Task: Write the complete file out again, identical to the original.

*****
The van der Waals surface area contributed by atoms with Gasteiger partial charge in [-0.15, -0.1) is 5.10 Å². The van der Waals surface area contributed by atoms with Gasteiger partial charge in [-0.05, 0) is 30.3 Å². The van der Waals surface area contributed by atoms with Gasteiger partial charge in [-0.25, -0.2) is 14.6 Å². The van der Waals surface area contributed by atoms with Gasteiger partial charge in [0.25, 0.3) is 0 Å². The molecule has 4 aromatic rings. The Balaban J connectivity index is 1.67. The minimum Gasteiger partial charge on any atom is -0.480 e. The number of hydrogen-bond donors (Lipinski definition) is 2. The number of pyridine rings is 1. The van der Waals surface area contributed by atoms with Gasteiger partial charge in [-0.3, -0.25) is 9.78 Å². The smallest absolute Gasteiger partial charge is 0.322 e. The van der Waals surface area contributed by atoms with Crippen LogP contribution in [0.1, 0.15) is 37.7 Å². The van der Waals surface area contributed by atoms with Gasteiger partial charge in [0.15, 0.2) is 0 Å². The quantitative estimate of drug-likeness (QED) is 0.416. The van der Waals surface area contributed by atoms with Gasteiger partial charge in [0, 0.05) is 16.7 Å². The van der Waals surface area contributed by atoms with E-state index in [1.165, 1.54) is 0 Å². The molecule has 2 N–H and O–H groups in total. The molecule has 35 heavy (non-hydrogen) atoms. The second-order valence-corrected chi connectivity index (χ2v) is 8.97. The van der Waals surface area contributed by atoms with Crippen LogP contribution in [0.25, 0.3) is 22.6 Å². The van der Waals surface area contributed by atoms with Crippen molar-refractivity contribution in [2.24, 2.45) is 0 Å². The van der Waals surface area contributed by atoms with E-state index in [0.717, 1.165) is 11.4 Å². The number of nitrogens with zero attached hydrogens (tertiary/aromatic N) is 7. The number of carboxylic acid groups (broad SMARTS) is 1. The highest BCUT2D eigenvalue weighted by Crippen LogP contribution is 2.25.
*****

The van der Waals surface area contributed by atoms with Gasteiger partial charge in [-0.15, -0.1) is 5.10 Å². The van der Waals surface area contributed by atoms with Gasteiger partial charge in [-0.05, 0) is 30.3 Å². The van der Waals surface area contributed by atoms with Gasteiger partial charge in [-0.25, -0.2) is 14.6 Å². The van der Waals surface area contributed by atoms with Gasteiger partial charge in [0.25, 0.3) is 0 Å². The molecule has 4 aromatic rings. The Balaban J connectivity index is 1.67. The minimum Gasteiger partial charge on any atom is -0.480 e. The number of hydrogen-bond donors (Lipinski definition) is 2. The number of pyridine rings is 1. The van der Waals surface area contributed by atoms with Gasteiger partial charge in [-0.3, -0.25) is 9.78 Å². The smallest absolute Gasteiger partial charge is 0.322 e. The van der Waals surface area contributed by atoms with Crippen LogP contribution in [0.1, 0.15) is 37.7 Å². The van der Waals surface area contributed by atoms with Gasteiger partial charge in [0.15, 0.2) is 0 Å². The quantitative estimate of drug-likeness (QED) is 0.416. The van der Waals surface area contributed by atoms with Gasteiger partial charge in [0, 0.05) is 16.7 Å². The van der Waals surface area contributed by atoms with E-state index in [1.165, 1.54) is 0 Å². The molecule has 2 N–H and O–H groups in total. The molecule has 35 heavy (non-hydrogen) atoms. The second-order valence-corrected chi connectivity index (χ2v) is 8.97. The van der Waals surface area contributed by atoms with Crippen LogP contribution in [0.25, 0.3) is 22.6 Å². The van der Waals surface area contributed by atoms with Crippen molar-refractivity contribution in [2.24, 2.45) is 0 Å². The van der Waals surface area contributed by atoms with E-state index in [0.717, 1.165) is 11.4 Å². The number of nitrogens with zero attached hydrogens (tertiary/aromatic N) is 7. The number of carboxylic acid groups (broad SMARTS) is 1. The highest BCUT2D eigenvalue weighted by Crippen LogP contribution is 2.25.